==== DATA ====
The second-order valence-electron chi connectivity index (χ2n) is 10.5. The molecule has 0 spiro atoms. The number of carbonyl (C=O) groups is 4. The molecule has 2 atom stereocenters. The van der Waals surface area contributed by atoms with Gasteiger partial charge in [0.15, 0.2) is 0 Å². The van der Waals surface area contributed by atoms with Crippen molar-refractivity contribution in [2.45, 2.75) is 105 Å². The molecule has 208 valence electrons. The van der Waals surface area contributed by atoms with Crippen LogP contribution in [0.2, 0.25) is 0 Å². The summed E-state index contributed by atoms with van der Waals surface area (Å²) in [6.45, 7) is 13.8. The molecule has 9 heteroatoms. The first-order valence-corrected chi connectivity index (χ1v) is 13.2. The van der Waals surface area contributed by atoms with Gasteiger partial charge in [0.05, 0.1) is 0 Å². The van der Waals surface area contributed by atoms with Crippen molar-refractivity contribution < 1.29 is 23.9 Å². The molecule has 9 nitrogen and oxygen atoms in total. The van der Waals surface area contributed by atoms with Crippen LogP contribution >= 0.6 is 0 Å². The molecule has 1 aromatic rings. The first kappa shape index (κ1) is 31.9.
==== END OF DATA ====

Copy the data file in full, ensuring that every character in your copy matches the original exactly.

The second-order valence-electron chi connectivity index (χ2n) is 10.5. The molecule has 0 spiro atoms. The number of carbonyl (C=O) groups is 4. The molecule has 2 atom stereocenters. The van der Waals surface area contributed by atoms with Gasteiger partial charge in [0.15, 0.2) is 0 Å². The van der Waals surface area contributed by atoms with Crippen molar-refractivity contribution in [2.45, 2.75) is 105 Å². The molecule has 208 valence electrons. The van der Waals surface area contributed by atoms with Crippen LogP contribution in [0.2, 0.25) is 0 Å². The summed E-state index contributed by atoms with van der Waals surface area (Å²) in [6.45, 7) is 13.8. The molecule has 9 heteroatoms. The first-order valence-corrected chi connectivity index (χ1v) is 13.2. The van der Waals surface area contributed by atoms with Gasteiger partial charge in [0.05, 0.1) is 0 Å². The van der Waals surface area contributed by atoms with Crippen molar-refractivity contribution < 1.29 is 23.9 Å². The molecule has 9 nitrogen and oxygen atoms in total. The van der Waals surface area contributed by atoms with Crippen LogP contribution >= 0.6 is 0 Å². The molecule has 1 aromatic rings. The first kappa shape index (κ1) is 31.9.